Takeover target Bestfoods’ highly public game of cat and mouse with its European suitor Unilever is apparently starting to leave a sour taste in the mouths of Bestfoods’ investors.

Bestfoods, the maker of such well-known household brands as Skippy peanut butter, Hellmann’s mayonnaise and Knorr soups, is reportedly mulling a new and improved $20.5 billion offer from Unilever, while at the same time negotiating to purchase Campbell Soup Co. for $15 billion.

Bestfoods’ board was to meet Monday night to consider the company’s options, according to several reports.

Company spokesmen at Bestfoods, Unilever and Campbell all declined to comment Monday.

A month ago, Bestfoods rejected an unsolicited $18.4 billion — or $66 a share — offer from Unilever, which owns Lipton teas, Vaseline, and Pepsodent toothpaste and which recently bought Ben & Jerry’s ice cream business. At the time, Bestfoods officials said the Unilever offer was too low and that Bestfoods preferred to remain independent.

Unilever is believed to have raised the offer over the weekend to $72 a share.

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By GlobalData

News of Unilever’s original offer had investors scrambling for Bestfoods stock. Shares of the Englewood Cliffs, N.J.-based company rose to a 52-week high of $66.188 last week, up from around $50 prior to the Unilever bid.

But as the courtship has taken on soap opera proportions, Bestfoods’ stock has begun to slide, and analysts believe company officials have confused investors by sending mixed messages.

Bestfoods stock fell 3 percent, or by $1.938, to $63 on Monday on the New York Stock Exchange, the second straight session in which the shares have fallen. On Friday, the stock fell $1.375 despite a broad rally among blue chip stocks.

Unilever’s U.S. shares rose 56.25 cents to $50.375, while Campbell Soup gained $1.187, or 4 percent, to $31.125 on the NYSE.

Since rejecting Unilever’s original offer, Bestfoods was widely rumored to be in negotiations to sell all or part of its operations to Diageo PLC, owner of Pillsbury baking products.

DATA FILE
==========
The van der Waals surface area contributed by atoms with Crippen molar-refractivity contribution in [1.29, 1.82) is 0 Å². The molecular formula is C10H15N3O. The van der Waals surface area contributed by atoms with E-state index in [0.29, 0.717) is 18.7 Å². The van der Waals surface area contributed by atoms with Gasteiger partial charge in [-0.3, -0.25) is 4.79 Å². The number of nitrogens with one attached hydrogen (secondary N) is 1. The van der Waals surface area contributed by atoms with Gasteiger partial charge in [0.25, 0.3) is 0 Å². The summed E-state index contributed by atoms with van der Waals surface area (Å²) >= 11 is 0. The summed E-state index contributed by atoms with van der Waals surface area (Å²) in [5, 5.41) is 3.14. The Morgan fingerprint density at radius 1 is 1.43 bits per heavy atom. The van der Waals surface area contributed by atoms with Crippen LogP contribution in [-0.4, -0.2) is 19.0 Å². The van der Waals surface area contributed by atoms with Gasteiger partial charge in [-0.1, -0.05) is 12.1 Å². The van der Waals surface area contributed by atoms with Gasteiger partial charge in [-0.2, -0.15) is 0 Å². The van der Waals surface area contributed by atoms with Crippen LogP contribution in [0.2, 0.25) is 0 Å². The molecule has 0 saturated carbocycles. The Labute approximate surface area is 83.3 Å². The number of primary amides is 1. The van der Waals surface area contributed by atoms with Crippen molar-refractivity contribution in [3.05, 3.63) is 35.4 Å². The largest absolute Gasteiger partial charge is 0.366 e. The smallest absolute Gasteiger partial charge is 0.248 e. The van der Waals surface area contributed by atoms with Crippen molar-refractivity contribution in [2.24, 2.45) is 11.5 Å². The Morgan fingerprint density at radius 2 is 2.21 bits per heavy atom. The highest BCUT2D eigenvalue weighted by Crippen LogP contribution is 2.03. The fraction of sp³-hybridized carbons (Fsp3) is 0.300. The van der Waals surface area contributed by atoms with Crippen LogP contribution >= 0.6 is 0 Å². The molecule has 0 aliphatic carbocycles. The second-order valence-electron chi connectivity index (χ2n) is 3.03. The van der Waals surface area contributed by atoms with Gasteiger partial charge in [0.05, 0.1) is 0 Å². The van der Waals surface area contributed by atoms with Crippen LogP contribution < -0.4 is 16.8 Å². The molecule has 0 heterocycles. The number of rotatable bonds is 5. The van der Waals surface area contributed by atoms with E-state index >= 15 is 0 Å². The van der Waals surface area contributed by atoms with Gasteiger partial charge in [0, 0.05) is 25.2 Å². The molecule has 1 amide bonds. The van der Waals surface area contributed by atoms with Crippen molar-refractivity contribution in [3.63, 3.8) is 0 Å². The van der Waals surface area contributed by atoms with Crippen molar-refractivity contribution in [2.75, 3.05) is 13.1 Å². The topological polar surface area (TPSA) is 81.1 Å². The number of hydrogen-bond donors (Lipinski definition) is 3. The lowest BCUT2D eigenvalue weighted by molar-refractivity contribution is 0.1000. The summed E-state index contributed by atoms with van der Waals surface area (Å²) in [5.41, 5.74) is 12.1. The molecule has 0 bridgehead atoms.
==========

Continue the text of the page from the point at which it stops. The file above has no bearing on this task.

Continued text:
Now reports have surfaced that Bestfoods is close to acquiring long-ailing Campbell Soup.

But most Wall Street analysts who follow the company say the match doesn’t fit, and that Bestfoods is probably using the Campbell Soup speculation as a bargaining ploy to extract a higher offer from Unilever.

Six months ago, a Bestfoods-Campbell Soup combination might have made sense, said Janney Montgomery Scott analyst Mitchell Pinheiro.

Bestfoods’ soup products could have gotten a boost from Campbell Soup’s distribution system, he said. And Cambpells Soup’s Pepperidge Farm line of baked good would have blended well with Bestfoods baked goods.

But a merged Bestfoods and Campbell Soup company is unlikely to be worth $72 a share for many years, if ever, according to Pinheiro.

From a shareholders standpoint, a combined Bestfoods-Campbell Soup “pales in comparison” to Bestfoods accepting Unilever’s offer, Pinheiro said. “Seventy-two dollars a share in hand is a more favorable proposition for Bestfoods shareholders than a merger in the bush,” he said.

Some observers believe Bestfoods management will have trouble justifying to shareholders objections to an offer of more than $70, and that the pressure is mounting on company officials to accept an offer.

It’s probably just a matter of time before Bestfoods accepts a more attractive offer from Unilever, Donaldson Lufkin & Jenrette analyst William Leach said last week. “I think they’ll get them sooner or later,” he said.

At upwards of $70 a share, the deal would surpass the $20 billion range, far greater than the last major food acquisition, the $5.8 billion purchase of Pillsbury Co. by the British distiller Grand Metropolitan in 1988. Grand Metropolitan PLC and Guinness PLC merged in 1997 to form Diageo.